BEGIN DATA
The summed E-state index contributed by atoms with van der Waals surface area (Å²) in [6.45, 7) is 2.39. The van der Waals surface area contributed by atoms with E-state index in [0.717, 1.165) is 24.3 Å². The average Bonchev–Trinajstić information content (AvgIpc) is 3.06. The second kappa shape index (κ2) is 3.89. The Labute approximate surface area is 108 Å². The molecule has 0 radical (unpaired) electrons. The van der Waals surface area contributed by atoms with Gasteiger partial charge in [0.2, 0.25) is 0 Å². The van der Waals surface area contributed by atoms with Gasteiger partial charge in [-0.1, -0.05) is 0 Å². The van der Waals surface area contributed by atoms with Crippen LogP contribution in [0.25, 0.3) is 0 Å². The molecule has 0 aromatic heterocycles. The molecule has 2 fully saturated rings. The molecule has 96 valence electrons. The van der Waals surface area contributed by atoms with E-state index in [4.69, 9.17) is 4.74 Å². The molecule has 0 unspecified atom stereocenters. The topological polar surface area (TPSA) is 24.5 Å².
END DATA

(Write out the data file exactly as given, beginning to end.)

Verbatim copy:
The summed E-state index contributed by atoms with van der Waals surface area (Å²) in [6.45, 7) is 2.39. The van der Waals surface area contributed by atoms with E-state index in [0.717, 1.165) is 24.3 Å². The average Bonchev–Trinajstić information content (AvgIpc) is 3.06. The second kappa shape index (κ2) is 3.89. The Labute approximate surface area is 108 Å². The molecule has 0 radical (unpaired) electrons. The van der Waals surface area contributed by atoms with Gasteiger partial charge in [0.2, 0.25) is 0 Å². The van der Waals surface area contributed by atoms with Gasteiger partial charge in [-0.1, -0.05) is 0 Å². The van der Waals surface area contributed by atoms with Crippen LogP contribution in [0.25, 0.3) is 0 Å². The molecule has 0 aromatic heterocycles. The molecule has 2 fully saturated rings. The molecule has 96 valence electrons. The van der Waals surface area contributed by atoms with E-state index in [4.69, 9.17) is 4.74 Å². The molecule has 0 unspecified atom stereocenters. The topological polar surface area (TPSA) is 24.5 Å².